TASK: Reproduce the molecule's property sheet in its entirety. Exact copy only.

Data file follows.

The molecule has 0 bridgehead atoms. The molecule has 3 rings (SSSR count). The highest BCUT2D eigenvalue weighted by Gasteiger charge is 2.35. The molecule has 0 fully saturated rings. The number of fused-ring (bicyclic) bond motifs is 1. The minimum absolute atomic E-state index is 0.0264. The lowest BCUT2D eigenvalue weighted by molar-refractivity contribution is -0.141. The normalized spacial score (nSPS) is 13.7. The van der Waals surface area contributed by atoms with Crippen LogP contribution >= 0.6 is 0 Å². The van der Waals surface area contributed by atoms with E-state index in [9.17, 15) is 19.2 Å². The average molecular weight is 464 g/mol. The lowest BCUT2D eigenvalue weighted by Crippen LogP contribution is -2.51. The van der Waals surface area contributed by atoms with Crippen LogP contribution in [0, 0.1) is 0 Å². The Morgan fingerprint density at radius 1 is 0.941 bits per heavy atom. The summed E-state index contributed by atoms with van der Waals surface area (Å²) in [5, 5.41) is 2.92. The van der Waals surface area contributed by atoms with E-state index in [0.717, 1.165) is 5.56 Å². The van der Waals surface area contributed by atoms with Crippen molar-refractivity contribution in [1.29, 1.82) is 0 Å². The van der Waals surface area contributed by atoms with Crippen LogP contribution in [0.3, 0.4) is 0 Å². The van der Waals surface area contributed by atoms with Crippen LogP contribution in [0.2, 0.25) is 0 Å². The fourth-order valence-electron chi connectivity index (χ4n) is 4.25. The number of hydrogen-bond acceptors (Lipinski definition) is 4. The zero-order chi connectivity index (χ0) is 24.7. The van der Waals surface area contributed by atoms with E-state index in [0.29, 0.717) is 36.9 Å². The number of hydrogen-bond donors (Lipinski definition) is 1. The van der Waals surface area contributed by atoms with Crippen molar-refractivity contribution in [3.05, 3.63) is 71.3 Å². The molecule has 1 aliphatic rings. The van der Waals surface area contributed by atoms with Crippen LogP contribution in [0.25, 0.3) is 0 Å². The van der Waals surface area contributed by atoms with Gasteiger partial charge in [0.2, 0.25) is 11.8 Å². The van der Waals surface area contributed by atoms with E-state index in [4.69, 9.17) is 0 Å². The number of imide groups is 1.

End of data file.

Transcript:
The molecule has 0 bridgehead atoms. The molecule has 3 rings (SSSR count). The highest BCUT2D eigenvalue weighted by Gasteiger charge is 2.35. The molecule has 0 fully saturated rings. The number of fused-ring (bicyclic) bond motifs is 1. The minimum absolute atomic E-state index is 0.0264. The lowest BCUT2D eigenvalue weighted by molar-refractivity contribution is -0.141. The normalized spacial score (nSPS) is 13.7. The van der Waals surface area contributed by atoms with Crippen LogP contribution >= 0.6 is 0 Å². The van der Waals surface area contributed by atoms with E-state index in [9.17, 15) is 19.2 Å². The average molecular weight is 464 g/mol. The lowest BCUT2D eigenvalue weighted by Crippen LogP contribution is -2.51. The van der Waals surface area contributed by atoms with Crippen LogP contribution in [0, 0.1) is 0 Å². The Morgan fingerprint density at radius 1 is 0.941 bits per heavy atom. The summed E-state index contributed by atoms with van der Waals surface area (Å²) in [5, 5.41) is 2.92. The van der Waals surface area contributed by atoms with E-state index in [0.717, 1.165) is 5.56 Å². The van der Waals surface area contributed by atoms with Crippen molar-refractivity contribution in [1.29, 1.82) is 0 Å². The van der Waals surface area contributed by atoms with Crippen LogP contribution in [0.3, 0.4) is 0 Å². The van der Waals surface area contributed by atoms with Crippen LogP contribution in [0.2, 0.25) is 0 Å². The fourth-order valence-electron chi connectivity index (χ4n) is 4.25. The number of hydrogen-bond acceptors (Lipinski definition) is 4. The zero-order chi connectivity index (χ0) is 24.7. The van der Waals surface area contributed by atoms with E-state index in [0.29, 0.717) is 36.9 Å². The number of hydrogen-bond donors (Lipinski definition) is 1. The van der Waals surface area contributed by atoms with Crippen molar-refractivity contribution in [3.05, 3.63) is 71.3 Å². The molecule has 1 aliphatic rings. The van der Waals surface area contributed by atoms with Crippen LogP contribution in [0.25, 0.3) is 0 Å². The van der Waals surface area contributed by atoms with Gasteiger partial charge in [0.2, 0.25) is 11.8 Å². The van der Waals surface area contributed by atoms with E-state index in [4.69, 9.17) is 0 Å². The number of imide groups is 1.